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Neurology. 2014 Feb 25;82(8):725-9. doi: 10.1212/WNL.0000000000000153. Epub 2014 Jan 29.

Confidentiality in preclinical Alzheimer disease studies: when research and medical records meet.

Author information

1
From the Cleveland Clinic (J.J.A.), Center for Ethics, Humanities, and Spiritual Care, Department of Bioethics, Cleveland, OH; and University of Pennsylvania (J.K.), Perelman School of Medicine, Departments of Medicine and Medical Ethics and Health Policy, Alzheimer's Disease Core Center, Penn Neurodegenerative Disease Ethics and Policy Program, Philadelphia, PA.

Abstract

Clinical trials to advance the diagnosis and treatment of Alzheimer disease (AD) may expose research subjects to discrimination risks. An individual enrolled in a research study that uses positive test results from amyloid PET imaging or CSF measures of β-amyloid 42 as inclusion criteria has biomarkers indicative of AD pathology. If insurers and employers learn this information, it could expose subjects to discrimination. Unfortunately, current legal and regulatory mechanisms are not sufficient to protect against harms that have significant consequences for subjects. Existing law that prohibits employment and insurance discrimination based on genetic status does not apply to amyloid biomarkers or any other biomarkers for neurodegenerative diseases. Gaps in legal protections fail to protect research subjects from discrimination by long-term care and disability insurers. This risk is particularly concerning because individuals with AD dementia ultimately need long-term care services. To maximize subject protections and advance valuable research, policymakers, investigators, and research institutions must address shortcomings in the design of the electronic medical record, revise laws to limit discrimination, and develop practices that inform research participants of risks associated with loss of confidentiality.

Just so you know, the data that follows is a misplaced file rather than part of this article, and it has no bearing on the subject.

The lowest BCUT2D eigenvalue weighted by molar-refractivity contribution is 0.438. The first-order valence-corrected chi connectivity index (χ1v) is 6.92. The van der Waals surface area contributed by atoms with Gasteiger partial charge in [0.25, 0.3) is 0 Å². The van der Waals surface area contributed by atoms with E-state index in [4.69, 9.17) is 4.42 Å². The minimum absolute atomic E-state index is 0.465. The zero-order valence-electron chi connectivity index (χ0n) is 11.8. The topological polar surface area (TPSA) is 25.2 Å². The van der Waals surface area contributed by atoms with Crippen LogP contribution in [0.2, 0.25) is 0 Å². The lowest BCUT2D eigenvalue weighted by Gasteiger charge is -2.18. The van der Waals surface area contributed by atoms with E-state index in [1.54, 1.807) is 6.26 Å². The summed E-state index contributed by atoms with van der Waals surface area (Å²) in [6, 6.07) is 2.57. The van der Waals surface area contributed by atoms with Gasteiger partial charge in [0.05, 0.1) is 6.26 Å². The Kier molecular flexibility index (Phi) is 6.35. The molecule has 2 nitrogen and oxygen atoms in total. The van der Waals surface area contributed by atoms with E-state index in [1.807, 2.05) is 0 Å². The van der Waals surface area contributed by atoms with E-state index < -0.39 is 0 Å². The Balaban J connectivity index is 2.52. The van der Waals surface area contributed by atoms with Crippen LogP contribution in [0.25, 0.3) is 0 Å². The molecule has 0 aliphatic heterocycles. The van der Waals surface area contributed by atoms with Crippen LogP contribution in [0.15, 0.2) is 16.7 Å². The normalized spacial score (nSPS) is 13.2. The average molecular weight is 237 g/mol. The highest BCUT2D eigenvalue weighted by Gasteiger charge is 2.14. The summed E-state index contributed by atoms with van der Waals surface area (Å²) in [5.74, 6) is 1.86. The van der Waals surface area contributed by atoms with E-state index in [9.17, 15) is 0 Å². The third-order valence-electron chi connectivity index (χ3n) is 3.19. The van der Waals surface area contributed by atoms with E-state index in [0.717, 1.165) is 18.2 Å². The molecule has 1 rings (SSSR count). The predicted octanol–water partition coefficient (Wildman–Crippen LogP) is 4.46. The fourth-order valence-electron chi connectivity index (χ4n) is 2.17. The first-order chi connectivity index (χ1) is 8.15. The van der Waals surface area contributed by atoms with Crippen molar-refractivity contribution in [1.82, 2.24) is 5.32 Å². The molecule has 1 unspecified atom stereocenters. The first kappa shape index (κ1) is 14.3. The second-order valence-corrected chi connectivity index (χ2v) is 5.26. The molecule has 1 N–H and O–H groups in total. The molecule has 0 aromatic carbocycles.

PMID:
24477112
PMCID:
PMC3945659
DOI:
10.1212/WNL.0000000000000153
[Indexed for MEDLINE]
Free PMC Article

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